Grimm's Household Tales, Volume 1
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STAMFORD STREET AND CHARING CROSS.
There would seem to be very little need of a preface to any book possessing the great advantage of an Introduction from the pen of Mr. Andrew Lang, especially when it is a book which has always been so popular in this country that it has fully proved its right to the name originally bestowed on it.
The reader may, however, like to know something of its history as told by one of its authors in the preface to the 2nd edition, which was published in 1819. The first edition was in two volumes, the first of which appeared in 1812. The brothers Grimm were thirteen years in collecting the stories in this volume. They were all picked up little by little from the lips of people living in Hesse and Hanau, the districts best known to the authors. The second volume was finished much more quickly: it was ready in 1814. Chance favoured them, friends helped them, but their best friend of all was the wife of a cow-herd living in the village of Niederzwehrn, near Cassel, a woman of about fifty, with intelligent and agreeable but somewhat resolute features, large, bright penetrating eyes, and a perfect genius for story-telling. "Her memory," Grimm tells us, "kept a firm hold of all sagas. She herself knew that this gift was not granted to every one, and that there were many who could remember nothing connectedly. She told her stories thoughtfully, accurately, and with wonderful vividness, and evidently had a delight in doing it. First, she related them from beginning to end, and then, if required, repeated them more slowly, so that after some practice it was perfectly easy to write from her dictation."
This is how the Brothers Grimm did write them; much that she said was taken down by them word by word and its fidelity is unmistakable. They bear emphatic witness to her ardent desire for accuracy. "Any one who holds that tradition is so easily falsified and carelessly preserved, that it is impossible for it to last for any length of time, ought to have heard how close she always kept to the story, and how zealous she was for its accuracy. When repeating it she never altered any part, and if she made a mistake always corrected it herself immediately."
A large proportion of the stories in these volumes comes from Hesse, which, as we are told, being a mountainous country lying far away from the great main roads, and with a population closely occupied in husbandry, is, of all German nations, that which amid all Time's changes has kept most fixedly to characteristic habits and customs.
The principle on which the Brothers Grimm worked shall be given in their own words: "Our first aim in collecting these stories has been exactness and truth. We have added nothing of our own, have embellished no incident or feature of the story, but have given its substance just as we ourselves received it. It will, of course, be understood that the mode of telling and carrying out of particular details is principally due to us, but we have striven to retain everything that we knew to be characteristic, that in this respect also we might leave the collection the many-sidedness of nature. For the rest, every one engaged on a work of this kind will know that this cannot be looked on as a careless or indifferent method of collection, but that, on the contrary, a care and skill which can only be gained by time are required to distinguish the version of the story which is simpler, purer and yet more complete in itself, from the falsified one. Whenever we found that varying stories completed each other, and that no contradictory parts had to be cut out before they could be joined together, we have given them as one, but when they differed, we have given the preference to that which was the better, and have kept the other for the notes.' The authors express great regret that in so many cases they have been obliged to give the stories in High-German, which, though it has gained in clearness, has "lost in flavour, and no longer has such a firm hold of the kernel of the thing signified." Whenever it was possible they have retained the patois of the district where they heard the story, and their two volumes contain stories in ten different dialects.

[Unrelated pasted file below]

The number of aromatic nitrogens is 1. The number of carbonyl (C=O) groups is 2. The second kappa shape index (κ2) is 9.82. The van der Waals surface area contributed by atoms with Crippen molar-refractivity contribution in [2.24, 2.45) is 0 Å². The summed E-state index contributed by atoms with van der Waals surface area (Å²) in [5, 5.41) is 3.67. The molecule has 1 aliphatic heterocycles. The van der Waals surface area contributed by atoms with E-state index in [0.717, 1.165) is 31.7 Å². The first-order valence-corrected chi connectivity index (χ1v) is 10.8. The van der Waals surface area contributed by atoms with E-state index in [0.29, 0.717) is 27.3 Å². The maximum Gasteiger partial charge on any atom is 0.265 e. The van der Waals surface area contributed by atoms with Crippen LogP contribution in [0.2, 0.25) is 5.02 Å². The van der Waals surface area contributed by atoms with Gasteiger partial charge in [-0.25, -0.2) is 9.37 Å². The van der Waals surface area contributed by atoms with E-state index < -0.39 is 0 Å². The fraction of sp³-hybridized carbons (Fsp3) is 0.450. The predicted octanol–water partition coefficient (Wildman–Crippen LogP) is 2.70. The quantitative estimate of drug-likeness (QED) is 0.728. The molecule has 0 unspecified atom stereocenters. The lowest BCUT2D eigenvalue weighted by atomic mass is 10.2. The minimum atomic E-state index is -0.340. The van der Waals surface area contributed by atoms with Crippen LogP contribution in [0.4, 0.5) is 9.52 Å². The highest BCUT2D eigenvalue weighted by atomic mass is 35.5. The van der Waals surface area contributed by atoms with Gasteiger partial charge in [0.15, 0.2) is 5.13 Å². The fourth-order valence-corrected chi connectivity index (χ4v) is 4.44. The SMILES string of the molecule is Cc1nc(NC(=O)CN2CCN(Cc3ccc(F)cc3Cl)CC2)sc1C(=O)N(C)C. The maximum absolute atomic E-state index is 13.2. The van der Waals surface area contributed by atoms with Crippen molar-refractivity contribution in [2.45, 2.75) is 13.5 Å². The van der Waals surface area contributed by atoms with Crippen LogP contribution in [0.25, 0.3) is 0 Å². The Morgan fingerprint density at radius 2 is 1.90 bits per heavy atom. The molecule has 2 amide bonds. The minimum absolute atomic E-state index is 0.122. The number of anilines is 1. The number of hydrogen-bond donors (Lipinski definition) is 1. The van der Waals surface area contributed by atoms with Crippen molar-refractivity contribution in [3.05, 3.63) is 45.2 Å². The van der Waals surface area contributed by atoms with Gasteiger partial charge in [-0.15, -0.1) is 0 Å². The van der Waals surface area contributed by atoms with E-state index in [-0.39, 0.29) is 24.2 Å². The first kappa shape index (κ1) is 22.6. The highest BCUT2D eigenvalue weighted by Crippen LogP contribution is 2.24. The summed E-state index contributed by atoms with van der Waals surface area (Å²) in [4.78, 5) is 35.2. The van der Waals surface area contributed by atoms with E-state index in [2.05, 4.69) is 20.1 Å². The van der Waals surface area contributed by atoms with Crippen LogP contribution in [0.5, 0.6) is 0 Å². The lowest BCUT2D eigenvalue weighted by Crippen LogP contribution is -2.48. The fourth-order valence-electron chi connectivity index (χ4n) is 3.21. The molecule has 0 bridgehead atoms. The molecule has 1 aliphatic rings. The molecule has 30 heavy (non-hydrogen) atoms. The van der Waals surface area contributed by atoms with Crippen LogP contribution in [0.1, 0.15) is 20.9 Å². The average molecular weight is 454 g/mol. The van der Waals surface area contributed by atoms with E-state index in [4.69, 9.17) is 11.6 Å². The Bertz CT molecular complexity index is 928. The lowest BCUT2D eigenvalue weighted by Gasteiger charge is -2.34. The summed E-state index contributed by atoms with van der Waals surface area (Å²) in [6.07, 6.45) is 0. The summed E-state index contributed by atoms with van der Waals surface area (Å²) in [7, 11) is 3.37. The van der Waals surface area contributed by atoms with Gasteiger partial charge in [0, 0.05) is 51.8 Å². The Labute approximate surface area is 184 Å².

There have been several English translations of the Household Tales, and yet this is, I believe, the first which has aimed at presenting them precisely as given by the Brothers Grimm. They wrote down every story exactly as they heard it, and if some of its details chanced to be somewhat coarse, or if sacred persons were occasionally introduced with a daring familiarity, which to us seems almost to amount to profanity, they did not soften or omit these passages, for with them fidelity to tradition was a duty which admitted of no compromise—they were not providing amusement for children, but storing up material for students of folk-lore. English translators have, as is not unnatural, hitherto had children most in their minds, and have thought it well to change the devil of the German stories into a less offensive ogre or black dwarf, and so on. In this translation I have endeavoured to give the stories as they are in the German original, and though I have slightly softened one or two passages, have always respected the principle which was paramount with the brothers Grimm themselves. The notes too are now translated for the first time. I have been in some difficulty about the spelling of proper names, but have tried to adhere to that form of each name for which the authors themselves showed the most preference. They adopt several, and their spelling frequently differs from that which is commonly received, and yet they are such high authorities that it seems presumptuous to alter what they thought right.
CONTENTS OF VOL. I